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Geospatial Data Analysis: A Review of Theory and Methods

V. ALGORITHMS FOR SPATIAL DATA

Depending on the type of conception of space and the measurement level, different algorithms are applied. The widely used data mining algorithms for spatial data are:

1) Spatial Auto-regressive model
2) Markov Random Field model
3) Geographically weighted regression
4) Fractal models
5) Map-Reduce algorithm for polygon retrieval
6) The General Spatial Interaction Model

Guo et al [18] propose a Map-Reduce based parallel polygon retrieval algorithm, as it is a fundamental operation that is often computed under real time constraints. This algorithm first hierarchically indexes the spatial terrain data using a quad-tree index, with the help of which a significant amount of data gets filtered out in the pre-processing stage based on the queried object. The algorithms 1 to 6 mentioned above are widely used when the spatial data is of area data as mentioned in sectionI-B and algorithms 7 and 8 are for spatial interaction data.

TABLE I

COMPARISON OF HADOOP AND SPARK BASED SYSTEMS

A. Algorithms for Area data

1) Spatial Autoregressive model: The assumption of independent observations in the context of area data is unlikely to be appropriate, because of the possibility of spatial dependence. Spatial dependence is where the observed values in one areal unit depend on the values of neighbouring observations at near-by areal units.
This spatial dependence can be introduced into a model:

1. When there is spatial correlation in dependent variable, which is called as Spatial lag model,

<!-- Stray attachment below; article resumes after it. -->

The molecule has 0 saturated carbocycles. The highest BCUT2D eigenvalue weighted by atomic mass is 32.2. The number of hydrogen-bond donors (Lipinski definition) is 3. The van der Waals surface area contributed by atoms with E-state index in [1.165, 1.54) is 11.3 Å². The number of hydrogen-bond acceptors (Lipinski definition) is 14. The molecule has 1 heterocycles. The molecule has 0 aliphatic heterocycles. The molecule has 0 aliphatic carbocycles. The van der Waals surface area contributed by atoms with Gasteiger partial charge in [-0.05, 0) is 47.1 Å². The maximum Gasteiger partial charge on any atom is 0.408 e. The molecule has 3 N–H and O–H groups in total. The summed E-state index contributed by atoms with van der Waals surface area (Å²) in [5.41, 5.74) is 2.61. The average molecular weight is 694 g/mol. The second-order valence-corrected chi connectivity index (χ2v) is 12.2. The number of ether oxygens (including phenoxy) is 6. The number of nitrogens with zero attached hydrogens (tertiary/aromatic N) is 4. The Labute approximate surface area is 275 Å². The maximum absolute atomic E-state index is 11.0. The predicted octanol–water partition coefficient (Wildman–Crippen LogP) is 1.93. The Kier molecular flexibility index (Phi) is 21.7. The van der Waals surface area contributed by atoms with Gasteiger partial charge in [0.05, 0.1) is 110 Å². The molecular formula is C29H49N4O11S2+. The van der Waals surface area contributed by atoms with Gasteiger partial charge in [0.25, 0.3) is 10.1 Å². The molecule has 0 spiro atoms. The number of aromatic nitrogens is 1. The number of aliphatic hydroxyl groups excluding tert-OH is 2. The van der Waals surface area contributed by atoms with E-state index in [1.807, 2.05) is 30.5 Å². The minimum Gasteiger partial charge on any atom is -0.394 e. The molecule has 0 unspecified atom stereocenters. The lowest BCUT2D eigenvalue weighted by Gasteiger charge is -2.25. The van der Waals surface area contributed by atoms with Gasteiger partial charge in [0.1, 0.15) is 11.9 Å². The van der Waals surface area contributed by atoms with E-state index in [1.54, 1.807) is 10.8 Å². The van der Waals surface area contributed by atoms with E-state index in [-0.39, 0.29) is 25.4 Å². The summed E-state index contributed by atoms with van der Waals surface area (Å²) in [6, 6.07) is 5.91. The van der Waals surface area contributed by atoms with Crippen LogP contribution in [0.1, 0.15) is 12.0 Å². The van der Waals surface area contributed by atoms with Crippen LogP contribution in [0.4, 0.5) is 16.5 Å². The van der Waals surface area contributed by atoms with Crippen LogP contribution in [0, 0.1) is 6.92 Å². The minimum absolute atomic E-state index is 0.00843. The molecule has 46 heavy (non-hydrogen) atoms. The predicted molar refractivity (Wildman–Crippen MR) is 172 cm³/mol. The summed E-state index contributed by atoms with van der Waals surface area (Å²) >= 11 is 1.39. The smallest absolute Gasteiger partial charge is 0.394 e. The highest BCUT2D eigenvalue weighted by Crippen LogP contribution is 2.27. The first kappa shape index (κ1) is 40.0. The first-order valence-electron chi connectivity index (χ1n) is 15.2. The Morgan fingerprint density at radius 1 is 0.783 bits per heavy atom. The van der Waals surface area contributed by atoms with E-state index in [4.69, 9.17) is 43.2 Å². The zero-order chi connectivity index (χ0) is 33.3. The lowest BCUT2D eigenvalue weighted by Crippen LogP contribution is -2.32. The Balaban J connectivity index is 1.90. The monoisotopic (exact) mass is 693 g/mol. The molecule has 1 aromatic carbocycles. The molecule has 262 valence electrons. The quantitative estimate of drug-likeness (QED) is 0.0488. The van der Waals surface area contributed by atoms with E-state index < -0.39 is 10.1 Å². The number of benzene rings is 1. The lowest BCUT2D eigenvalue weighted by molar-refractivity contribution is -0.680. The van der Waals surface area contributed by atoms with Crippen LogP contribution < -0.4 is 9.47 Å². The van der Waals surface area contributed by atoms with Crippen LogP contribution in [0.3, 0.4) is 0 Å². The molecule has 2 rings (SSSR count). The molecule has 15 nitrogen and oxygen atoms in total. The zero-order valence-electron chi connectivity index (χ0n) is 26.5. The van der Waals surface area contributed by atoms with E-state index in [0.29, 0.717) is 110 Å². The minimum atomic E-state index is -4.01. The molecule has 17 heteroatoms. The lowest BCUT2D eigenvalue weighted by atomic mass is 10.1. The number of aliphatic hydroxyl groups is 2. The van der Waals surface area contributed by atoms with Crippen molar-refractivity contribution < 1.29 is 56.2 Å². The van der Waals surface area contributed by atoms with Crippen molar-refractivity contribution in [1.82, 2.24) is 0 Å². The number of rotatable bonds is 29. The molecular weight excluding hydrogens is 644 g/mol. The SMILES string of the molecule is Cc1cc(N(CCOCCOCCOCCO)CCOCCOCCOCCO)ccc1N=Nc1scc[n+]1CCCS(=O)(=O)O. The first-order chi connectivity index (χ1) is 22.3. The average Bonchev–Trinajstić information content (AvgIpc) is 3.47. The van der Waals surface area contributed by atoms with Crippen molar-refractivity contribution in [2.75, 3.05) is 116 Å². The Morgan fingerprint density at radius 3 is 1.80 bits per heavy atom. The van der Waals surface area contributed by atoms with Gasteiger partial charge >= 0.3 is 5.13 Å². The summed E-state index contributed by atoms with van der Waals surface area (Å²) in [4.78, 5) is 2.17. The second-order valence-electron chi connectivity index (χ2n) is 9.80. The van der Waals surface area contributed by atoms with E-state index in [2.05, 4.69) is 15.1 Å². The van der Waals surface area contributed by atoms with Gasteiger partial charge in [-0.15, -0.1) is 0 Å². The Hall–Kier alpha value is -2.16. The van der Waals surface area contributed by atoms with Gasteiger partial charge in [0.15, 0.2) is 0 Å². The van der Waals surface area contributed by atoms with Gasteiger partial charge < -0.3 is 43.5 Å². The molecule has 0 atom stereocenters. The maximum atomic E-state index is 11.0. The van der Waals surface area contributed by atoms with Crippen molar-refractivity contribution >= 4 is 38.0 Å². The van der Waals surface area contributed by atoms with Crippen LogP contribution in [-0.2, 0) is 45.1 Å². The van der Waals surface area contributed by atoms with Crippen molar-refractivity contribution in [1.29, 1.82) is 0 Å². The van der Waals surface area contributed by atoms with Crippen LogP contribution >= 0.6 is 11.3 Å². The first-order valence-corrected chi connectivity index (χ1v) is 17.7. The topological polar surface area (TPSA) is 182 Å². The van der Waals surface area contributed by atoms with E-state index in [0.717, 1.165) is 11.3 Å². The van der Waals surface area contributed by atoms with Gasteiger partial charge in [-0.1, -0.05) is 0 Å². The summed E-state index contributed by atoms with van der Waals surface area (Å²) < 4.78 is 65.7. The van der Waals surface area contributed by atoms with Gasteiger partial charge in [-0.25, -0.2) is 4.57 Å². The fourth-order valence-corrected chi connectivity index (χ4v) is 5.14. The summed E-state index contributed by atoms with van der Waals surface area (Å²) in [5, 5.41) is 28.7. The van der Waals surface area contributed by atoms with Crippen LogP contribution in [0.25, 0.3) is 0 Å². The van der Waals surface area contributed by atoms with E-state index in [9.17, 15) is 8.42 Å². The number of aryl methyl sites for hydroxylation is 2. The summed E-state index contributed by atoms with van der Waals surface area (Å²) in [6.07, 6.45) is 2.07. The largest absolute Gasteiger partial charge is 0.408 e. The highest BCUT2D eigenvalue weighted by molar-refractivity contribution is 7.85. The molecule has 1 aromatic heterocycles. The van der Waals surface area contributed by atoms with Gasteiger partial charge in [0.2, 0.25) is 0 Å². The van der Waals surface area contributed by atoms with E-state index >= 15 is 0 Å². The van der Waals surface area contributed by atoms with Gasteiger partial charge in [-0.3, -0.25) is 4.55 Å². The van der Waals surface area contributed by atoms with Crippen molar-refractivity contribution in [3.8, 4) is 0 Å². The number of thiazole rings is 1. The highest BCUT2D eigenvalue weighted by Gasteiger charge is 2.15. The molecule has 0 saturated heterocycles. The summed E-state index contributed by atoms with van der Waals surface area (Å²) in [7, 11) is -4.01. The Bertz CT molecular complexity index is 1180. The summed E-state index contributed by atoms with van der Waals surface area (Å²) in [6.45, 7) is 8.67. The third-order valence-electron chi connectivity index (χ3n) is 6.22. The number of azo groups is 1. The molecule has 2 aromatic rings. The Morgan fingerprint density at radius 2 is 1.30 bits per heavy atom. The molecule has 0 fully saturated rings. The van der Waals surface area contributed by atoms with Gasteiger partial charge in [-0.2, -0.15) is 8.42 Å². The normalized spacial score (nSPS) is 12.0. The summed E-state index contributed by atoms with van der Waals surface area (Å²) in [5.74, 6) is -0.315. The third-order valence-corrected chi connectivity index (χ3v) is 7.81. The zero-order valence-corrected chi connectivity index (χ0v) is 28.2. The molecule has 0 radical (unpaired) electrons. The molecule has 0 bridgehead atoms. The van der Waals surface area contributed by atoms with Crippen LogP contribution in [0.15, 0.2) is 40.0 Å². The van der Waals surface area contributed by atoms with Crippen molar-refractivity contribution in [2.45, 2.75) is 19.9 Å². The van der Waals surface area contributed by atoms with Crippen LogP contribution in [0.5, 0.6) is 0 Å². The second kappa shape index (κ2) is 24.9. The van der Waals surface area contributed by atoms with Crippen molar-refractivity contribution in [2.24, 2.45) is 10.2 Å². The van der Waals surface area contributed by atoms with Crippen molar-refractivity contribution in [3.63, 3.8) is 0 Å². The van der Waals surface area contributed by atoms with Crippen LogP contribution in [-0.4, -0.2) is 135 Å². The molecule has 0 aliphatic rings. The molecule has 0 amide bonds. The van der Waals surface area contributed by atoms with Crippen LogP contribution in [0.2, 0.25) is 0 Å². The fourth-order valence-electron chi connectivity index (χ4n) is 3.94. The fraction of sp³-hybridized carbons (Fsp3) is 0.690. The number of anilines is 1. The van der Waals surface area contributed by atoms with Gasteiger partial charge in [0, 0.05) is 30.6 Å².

2. When there is dependence in the error terms, it is called as Spatial error dependence [20]
3. When spatial dependence is in the regressor variables, it is called as cross-regressive model also called as Spatial Lagged X(SLX) models [20].

The spatial lag models are used when there is spatial correlation in the dependent variable. These spatial correlations are motivated by theoretical arguments that emphasize the importance of neighbourhood effects. Spatial lag models are extensions of regression models of type

1. They allow observations of dependent variable in i to depend on observations in neighbouring j not equal to i.

where, yi is an observed dependent variable, $X _i. _q $ is observed explanatory variables with q = 1,..,Q, q is the regression co-efficient and $\in _i$ is the error term.

The basic spatial lag model i.e first order spatial autoregressive(SAR) model is of the form 2

where, the error term $\epsilon_i$ is independently identically distributed. Wij is the (i; j)th element of spatial weight matrix W. The scalar $\rho$ in equation:2 is a parameter that is to be estimated which determines the strength of the spatial autoregressive relation between yi and  $\sum_{j=1}^nW_i._jy_j.\sum_{j=1}^nW_i._jy_j$$ is a linear combination of spatially related observations.